Think about this for a moment – put yourself in their shoes. Let’s say you submitted for an executive admin position – but you can’t spell. How can they trust you to take a letter from the big boss, and mail it out? If it’s full of errors, how does that make the company look?
Professionalism takes a nosedive in these situations.
Now, we can hear you saying “I have spell check, and even a grammar checker – I don’t need to proofread my work!”
Ahem. Uh. Yeah.
No. Not gonna happen.
I’ve been a writer for over 40 years, and I can tell you that one of the hardest things I have to do is proofread my own work. Our brains have this mysterious capability of being able to fill in the blanks, and correct minor errors it sees. Especially when those errors were generated by the same brain in the first place.
Have your significant other, a good friend, or a career coach review your paperwork for you before you submit it.
You can’t take it back once it’s in the system.
HOW Proofreading CORRELATES WITH THE “LENGTH” TIP
Simply put, proofreading reeks of length of your resume.
It’s your last chance to make sure everything that’s there in your resume deserves to be there. If you find out that there’s somehting in there about how well you know DOS or Windows 3.1, you’ve created 2 issues for yourself:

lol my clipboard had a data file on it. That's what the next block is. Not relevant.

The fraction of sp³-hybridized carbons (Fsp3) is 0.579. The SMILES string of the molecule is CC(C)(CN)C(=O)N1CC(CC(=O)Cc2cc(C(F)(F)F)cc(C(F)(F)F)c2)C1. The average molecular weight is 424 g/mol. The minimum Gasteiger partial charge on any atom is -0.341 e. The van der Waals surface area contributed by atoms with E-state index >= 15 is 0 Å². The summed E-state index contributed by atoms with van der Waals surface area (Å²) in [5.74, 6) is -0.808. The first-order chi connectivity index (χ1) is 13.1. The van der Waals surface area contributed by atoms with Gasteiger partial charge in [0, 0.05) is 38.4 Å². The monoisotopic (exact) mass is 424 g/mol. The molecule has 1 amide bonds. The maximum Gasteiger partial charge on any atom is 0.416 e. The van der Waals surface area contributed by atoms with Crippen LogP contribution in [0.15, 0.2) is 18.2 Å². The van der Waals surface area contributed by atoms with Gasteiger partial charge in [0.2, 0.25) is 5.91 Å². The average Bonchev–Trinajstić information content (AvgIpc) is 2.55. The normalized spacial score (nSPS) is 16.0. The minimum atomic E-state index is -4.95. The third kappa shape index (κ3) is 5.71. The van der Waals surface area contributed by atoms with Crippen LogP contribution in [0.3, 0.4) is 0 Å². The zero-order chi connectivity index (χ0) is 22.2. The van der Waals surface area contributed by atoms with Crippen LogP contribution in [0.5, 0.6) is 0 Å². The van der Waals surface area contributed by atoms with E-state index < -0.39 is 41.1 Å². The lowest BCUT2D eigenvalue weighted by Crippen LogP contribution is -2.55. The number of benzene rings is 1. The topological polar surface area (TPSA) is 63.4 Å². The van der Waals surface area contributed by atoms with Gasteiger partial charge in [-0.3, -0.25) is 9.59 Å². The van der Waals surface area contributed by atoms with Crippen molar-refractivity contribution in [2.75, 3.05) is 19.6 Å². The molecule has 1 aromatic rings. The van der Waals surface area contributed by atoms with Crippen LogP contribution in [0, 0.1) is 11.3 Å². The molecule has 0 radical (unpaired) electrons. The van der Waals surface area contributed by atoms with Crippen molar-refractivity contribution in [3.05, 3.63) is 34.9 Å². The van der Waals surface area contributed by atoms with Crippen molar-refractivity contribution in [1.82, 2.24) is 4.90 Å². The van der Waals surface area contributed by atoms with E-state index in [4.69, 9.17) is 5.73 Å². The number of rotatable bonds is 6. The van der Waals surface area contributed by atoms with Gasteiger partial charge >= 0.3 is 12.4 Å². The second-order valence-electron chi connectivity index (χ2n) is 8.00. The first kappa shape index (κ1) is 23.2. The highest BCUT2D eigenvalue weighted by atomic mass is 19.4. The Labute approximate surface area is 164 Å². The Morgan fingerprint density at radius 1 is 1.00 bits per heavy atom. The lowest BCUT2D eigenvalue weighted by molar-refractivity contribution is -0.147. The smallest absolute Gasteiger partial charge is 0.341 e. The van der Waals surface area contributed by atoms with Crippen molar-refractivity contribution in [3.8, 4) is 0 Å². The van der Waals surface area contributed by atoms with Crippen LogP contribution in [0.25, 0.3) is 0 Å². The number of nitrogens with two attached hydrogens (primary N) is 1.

- You’ve dated yourself. “S/He’s too old for my company.”
- Who uses DOS or Windows 3.1 any more? How is that relevant? It might be, but I doubt it – a lot.
Now we all know that no one can say number 1 out loud, but you aren’t there to hear them anyway, so what can you do about it? You just won’t be contacted for an interview for the job.
Tip 8 – The Footer
“It’s at the bottom of the page? What do I care about the footer?” you may be asking yourself. I get it.
Now this may sound odd, especially after I said above that most people read things on the screen these days. Very few print things out, that’s true.
Given that fact, the 8 ways to beat the bots may not apply, because it’s a human that’s looking for the rest of that great information.
But what if it turns out that the one person at the one job you really want is the person that prints it out?
Let’s take that a step further. Let’s say they print it out, and the front page somehow gets separated from the last 2 pages? The staple lets go for some reason. The last 1.5-2 pages is all that’s on the hiring manager’s desk. If you have an effective footer, s/he will still know how to get a hold of you, if they like what they see on those pages they still have.
Why should that matter?
Because you’re going to format your footer to look like this:
Yes, you want to include your name in the footer, so they know who did all of these wonderful things on page 2!
So there you have it…
None of this will guarantee you get a job by following these Tips, but your odds will increase. If you enjoy increased odds, you have a better chance at winning the job search game.
After all, the better you know the rules of any game, the better you’ll be able to play that game!
Best of luck out there!